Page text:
Even the sales teams seem to be complimentary of each other, rather than trying to out-do each other. There's the general idea that if one of us succeeds, we all do.
Probably my favorite thing about making wine at S.E. Wine Collective is the people I work with. Tom and Kate have created an environment that nurtures each of the small winery businesses that works in their space and they in turn support each other.
There are some bigger companies coming to Oregon and the business is changing and evolving of course. In some ways it feels like it's growing up. It's good to grow up, and it's important to be constantly evolving. I'm excited to see what our future as an industry will bring, and look forward to maintaining the sprit of camaraderie and cooperation that I think makes us special.
Apparently... The week of April 30th is Small Business Week (according to the SBA anyway)...so in this blog entry, I'm celebrating the "willful" spirit of all small business owners. It's 6am in the morning (my best time to catch up on office work), or I'd be raising a glass to you all. I'll have to do that later...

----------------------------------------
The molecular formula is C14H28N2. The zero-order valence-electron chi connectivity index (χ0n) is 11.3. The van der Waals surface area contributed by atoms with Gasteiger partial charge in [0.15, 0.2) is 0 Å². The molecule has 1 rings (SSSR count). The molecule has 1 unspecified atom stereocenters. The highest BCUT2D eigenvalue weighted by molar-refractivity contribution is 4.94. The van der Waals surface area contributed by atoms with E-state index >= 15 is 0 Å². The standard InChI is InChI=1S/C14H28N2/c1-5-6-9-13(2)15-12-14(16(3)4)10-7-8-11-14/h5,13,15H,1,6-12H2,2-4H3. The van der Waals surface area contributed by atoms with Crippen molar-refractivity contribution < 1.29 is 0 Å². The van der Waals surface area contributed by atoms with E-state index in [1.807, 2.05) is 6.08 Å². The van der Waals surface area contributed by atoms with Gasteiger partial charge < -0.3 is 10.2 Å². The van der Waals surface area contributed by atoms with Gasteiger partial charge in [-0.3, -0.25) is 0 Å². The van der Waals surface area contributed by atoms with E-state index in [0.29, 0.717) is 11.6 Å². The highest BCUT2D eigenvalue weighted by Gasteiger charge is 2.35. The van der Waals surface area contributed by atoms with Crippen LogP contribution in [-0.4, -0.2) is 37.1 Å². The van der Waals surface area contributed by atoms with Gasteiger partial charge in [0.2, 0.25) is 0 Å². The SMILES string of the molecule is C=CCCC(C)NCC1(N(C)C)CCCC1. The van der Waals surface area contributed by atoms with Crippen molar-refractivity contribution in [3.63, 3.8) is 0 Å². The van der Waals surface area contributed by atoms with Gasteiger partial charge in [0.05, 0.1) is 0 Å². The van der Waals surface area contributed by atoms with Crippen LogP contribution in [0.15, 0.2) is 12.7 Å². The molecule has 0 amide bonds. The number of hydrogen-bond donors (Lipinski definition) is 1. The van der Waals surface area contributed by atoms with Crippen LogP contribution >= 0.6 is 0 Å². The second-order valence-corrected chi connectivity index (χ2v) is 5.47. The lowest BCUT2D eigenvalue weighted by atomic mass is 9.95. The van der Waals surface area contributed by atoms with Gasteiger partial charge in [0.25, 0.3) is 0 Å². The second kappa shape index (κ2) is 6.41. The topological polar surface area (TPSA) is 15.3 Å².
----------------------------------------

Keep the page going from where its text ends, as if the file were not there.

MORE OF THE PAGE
I have recently become more appreciative of the talents of small business owners. It takes a certain kind of person to be able to do, or to want to do it. Sure, the flexible schedule is great. It's how I manage being a single parent, but on the flip side you're always at work. Last night, I was cooking pasta while invoicing and running a bath for the 11-year-old.
In any given week I can be topping barrels before I visit wholesale accounts in Portland; doing blending trials on my kitchen counter while I cook the family dinner, or updating Quickbooks or my CRM software while I supervise homework, plan strategy with out of state distributors or manage social media.
At times, often times, it's exhausting, but it's also kind of exhilarating. I love to create things, make new connections with people, build new sales avenues, come up with the best wine blend I can with what I've got.